The Political Genius and Very Real Dangers of The Hope Amendment


House Joint Resolution 203 better known as The Hope Amendment passed in the Oregon House of Representatives this week.  The resolution refers a constitutional amendment to the voters to be voted on at the ballot in the 2018 election.  The Hope Amendment would enshrine a right to healthcare into Oregon’s constitution and put the obligation of that right on the state government.

The text of the constitutional amendment reads:


“It is the obligation of the state to ensure that every resident of Oregon has access to cost-effective, medically appropriate and affordable health care as a fundamental right.”


The amendment has no specific direction, plan, or even allocation of funding to achieve those healthcare goals, but by putting this language into our constitution it would carry a very real legal obligation, and the metrics for determining whether or not that obligation is being met will not be decided by the people’s representatives in the Oregon legislature, but by lawyers and judges who will make determinations based on the flurry of lawsuits that would inevitably occur against the State of Oregon should this language be inserted into our state constitution.

Healthcare is one of the most complex areas of public policy that we are dealing with today.  Whether or not you believe that healthcare is a fundamental human right does not matter because that is a value, not a policy prescription.  At the end of the day, our leaders still have to design a system that can deliver health-related goods and services to Oregon residents in an optimal way while still dealing with the realities of supply and demand, current budget obligations and available public dollars, and federal policy impacting the healthcare market.  Look around the globe and you will see a number of different systems that provide “universal coverage” but some in very different ways.  Access, affordability, and quality are all laudable goals for a modern healthcare system, but in an imperfect world where trade-offs are necessary for the public policy process, even these goals could come into conflict with each other.  The real danger of The Hope Amendment is handing the power to make those decisions over to the courts as it would be a constitutional obligation instead of a determination made in the legislature.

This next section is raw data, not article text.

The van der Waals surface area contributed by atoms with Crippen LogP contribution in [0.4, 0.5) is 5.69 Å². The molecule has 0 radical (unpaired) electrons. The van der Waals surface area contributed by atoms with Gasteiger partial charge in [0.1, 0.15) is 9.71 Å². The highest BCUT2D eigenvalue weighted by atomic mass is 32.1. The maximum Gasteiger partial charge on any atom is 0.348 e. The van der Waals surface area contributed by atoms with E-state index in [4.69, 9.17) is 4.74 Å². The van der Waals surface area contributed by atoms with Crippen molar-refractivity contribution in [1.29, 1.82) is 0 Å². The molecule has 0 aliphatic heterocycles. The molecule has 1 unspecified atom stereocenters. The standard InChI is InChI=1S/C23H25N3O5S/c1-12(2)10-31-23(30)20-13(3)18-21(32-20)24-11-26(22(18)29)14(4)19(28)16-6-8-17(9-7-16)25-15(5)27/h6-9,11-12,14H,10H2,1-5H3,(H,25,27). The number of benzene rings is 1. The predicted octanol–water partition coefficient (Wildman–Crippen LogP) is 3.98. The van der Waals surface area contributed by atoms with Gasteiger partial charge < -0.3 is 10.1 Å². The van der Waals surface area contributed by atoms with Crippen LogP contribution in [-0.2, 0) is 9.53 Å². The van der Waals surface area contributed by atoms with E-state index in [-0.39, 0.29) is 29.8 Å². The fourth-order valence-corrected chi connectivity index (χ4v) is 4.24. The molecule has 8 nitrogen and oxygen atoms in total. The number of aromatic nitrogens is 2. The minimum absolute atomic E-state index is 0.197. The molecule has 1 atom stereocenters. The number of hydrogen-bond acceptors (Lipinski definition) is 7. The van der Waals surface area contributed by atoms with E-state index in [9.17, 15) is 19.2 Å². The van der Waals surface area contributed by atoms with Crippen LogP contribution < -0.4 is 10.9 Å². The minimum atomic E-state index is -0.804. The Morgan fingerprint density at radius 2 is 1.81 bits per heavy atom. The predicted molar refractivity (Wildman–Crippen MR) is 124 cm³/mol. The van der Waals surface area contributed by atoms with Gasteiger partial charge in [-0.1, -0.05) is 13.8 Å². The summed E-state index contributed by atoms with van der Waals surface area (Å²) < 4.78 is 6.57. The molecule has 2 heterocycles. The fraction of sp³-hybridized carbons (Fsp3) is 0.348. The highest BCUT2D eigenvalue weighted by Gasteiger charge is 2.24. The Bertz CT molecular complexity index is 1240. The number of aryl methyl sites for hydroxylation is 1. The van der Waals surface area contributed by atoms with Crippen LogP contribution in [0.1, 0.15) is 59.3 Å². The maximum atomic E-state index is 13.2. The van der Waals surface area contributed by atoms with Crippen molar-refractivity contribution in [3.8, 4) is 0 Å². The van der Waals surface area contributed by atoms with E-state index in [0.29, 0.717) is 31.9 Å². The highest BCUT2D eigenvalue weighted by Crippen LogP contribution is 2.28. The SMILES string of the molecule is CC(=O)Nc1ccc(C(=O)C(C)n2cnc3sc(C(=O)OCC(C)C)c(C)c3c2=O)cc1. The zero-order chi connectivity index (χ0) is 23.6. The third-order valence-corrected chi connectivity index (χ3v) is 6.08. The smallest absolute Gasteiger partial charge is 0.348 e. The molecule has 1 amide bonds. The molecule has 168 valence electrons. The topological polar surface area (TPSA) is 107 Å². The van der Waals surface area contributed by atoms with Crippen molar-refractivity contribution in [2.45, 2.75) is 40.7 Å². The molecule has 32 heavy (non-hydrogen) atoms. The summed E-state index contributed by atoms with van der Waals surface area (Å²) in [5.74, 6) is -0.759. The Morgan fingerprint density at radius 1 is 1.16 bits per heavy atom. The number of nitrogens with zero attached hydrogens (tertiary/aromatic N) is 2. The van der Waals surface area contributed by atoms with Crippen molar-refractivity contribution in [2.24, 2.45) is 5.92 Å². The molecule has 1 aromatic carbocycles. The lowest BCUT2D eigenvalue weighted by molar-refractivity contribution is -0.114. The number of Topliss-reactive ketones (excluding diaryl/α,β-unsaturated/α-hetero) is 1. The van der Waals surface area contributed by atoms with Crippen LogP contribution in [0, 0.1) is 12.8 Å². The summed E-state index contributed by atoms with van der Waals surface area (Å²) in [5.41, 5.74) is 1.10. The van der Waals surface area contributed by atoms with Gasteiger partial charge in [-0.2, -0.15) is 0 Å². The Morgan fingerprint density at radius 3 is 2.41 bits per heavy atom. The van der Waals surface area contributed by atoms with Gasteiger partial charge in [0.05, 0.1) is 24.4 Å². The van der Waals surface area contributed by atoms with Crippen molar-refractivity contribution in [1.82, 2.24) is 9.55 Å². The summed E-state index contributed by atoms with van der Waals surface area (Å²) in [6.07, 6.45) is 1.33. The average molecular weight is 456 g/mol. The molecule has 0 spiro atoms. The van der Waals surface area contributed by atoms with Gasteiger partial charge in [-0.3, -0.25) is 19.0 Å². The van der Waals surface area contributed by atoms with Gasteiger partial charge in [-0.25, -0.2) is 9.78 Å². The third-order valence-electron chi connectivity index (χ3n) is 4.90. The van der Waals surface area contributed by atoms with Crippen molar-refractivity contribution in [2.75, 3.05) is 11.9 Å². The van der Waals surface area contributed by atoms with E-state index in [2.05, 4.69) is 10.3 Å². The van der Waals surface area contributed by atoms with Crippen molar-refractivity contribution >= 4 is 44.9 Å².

The Hope Amendment could be a stroke of political genius on the part of the Democrats and big government types.  Firstly they get to whack every Republican candidate who voted against the resolution as cold-hearted jerks who voted against your right to healthcare.  Secondly, a very simple and positive ballot measure campaign would be difficult to contend with at the ballot.  On the heels of their victory over Measure 101 Democrats are confident in their ability to get voters to support healthcare-related policies on election day.  Their campaign will be “Don’t you think everyone should have healthcare?” while any campaign in opposition, if enough money could even be raised to form a semi-professional campaign, could only result to explanations of the dangers of the amendment that would get so far into the weeds that it would put most voters to sleep within seconds.  As the old political adage goes, “If you’re explaining, you’re losing.”

Hopefully, the Oregon Senate will save us from the very real dangers that could come about from the implementation of this amendment, but it seems like we will have to just wait and see.



Jacob Vandever is a life long Oregonian and Oregon State University graduate. Jacob is a political activist and former Republican candidate for the Oregon Legislature.